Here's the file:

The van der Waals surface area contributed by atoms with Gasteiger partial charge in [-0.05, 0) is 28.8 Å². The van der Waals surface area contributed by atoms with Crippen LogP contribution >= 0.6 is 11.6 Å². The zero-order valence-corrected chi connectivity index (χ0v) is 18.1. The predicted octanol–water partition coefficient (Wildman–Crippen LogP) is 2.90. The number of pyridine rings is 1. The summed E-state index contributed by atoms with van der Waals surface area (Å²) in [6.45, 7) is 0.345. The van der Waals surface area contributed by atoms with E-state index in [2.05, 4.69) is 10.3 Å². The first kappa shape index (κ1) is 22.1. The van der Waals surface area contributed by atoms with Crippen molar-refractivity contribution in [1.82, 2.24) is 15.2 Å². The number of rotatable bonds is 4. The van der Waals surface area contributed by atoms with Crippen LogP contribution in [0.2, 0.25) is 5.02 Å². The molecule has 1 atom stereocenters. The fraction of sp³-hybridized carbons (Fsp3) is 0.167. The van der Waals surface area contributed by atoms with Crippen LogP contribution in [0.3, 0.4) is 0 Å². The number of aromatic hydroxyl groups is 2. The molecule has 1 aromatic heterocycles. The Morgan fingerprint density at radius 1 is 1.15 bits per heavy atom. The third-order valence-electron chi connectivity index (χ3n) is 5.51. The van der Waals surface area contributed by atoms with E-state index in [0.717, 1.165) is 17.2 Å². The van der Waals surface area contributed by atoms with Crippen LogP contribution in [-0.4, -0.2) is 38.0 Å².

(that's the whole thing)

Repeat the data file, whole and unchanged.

The van der Waals surface area contributed by atoms with Gasteiger partial charge in [-0.05, 0) is 28.8 Å². The van der Waals surface area contributed by atoms with Crippen LogP contribution >= 0.6 is 11.6 Å². The zero-order valence-corrected chi connectivity index (χ0v) is 18.1. The predicted octanol–water partition coefficient (Wildman–Crippen LogP) is 2.90. The number of pyridine rings is 1. The summed E-state index contributed by atoms with van der Waals surface area (Å²) in [6.45, 7) is 0.345. The van der Waals surface area contributed by atoms with E-state index in [2.05, 4.69) is 10.3 Å². The first kappa shape index (κ1) is 22.1. The van der Waals surface area contributed by atoms with Crippen molar-refractivity contribution in [1.82, 2.24) is 15.2 Å². The number of rotatable bonds is 4. The van der Waals surface area contributed by atoms with Crippen LogP contribution in [0.2, 0.25) is 5.02 Å². The molecule has 1 atom stereocenters. The fraction of sp³-hybridized carbons (Fsp3) is 0.167. The van der Waals surface area contributed by atoms with Crippen LogP contribution in [0.3, 0.4) is 0 Å². The number of aromatic hydroxyl groups is 2. The molecule has 1 aromatic heterocycles. The Morgan fingerprint density at radius 1 is 1.15 bits per heavy atom. The third-order valence-electron chi connectivity index (χ3n) is 5.51. The van der Waals surface area contributed by atoms with E-state index in [0.717, 1.165) is 17.2 Å². The van der Waals surface area contributed by atoms with Crippen LogP contribution in [-0.4, -0.2) is 38.0 Å².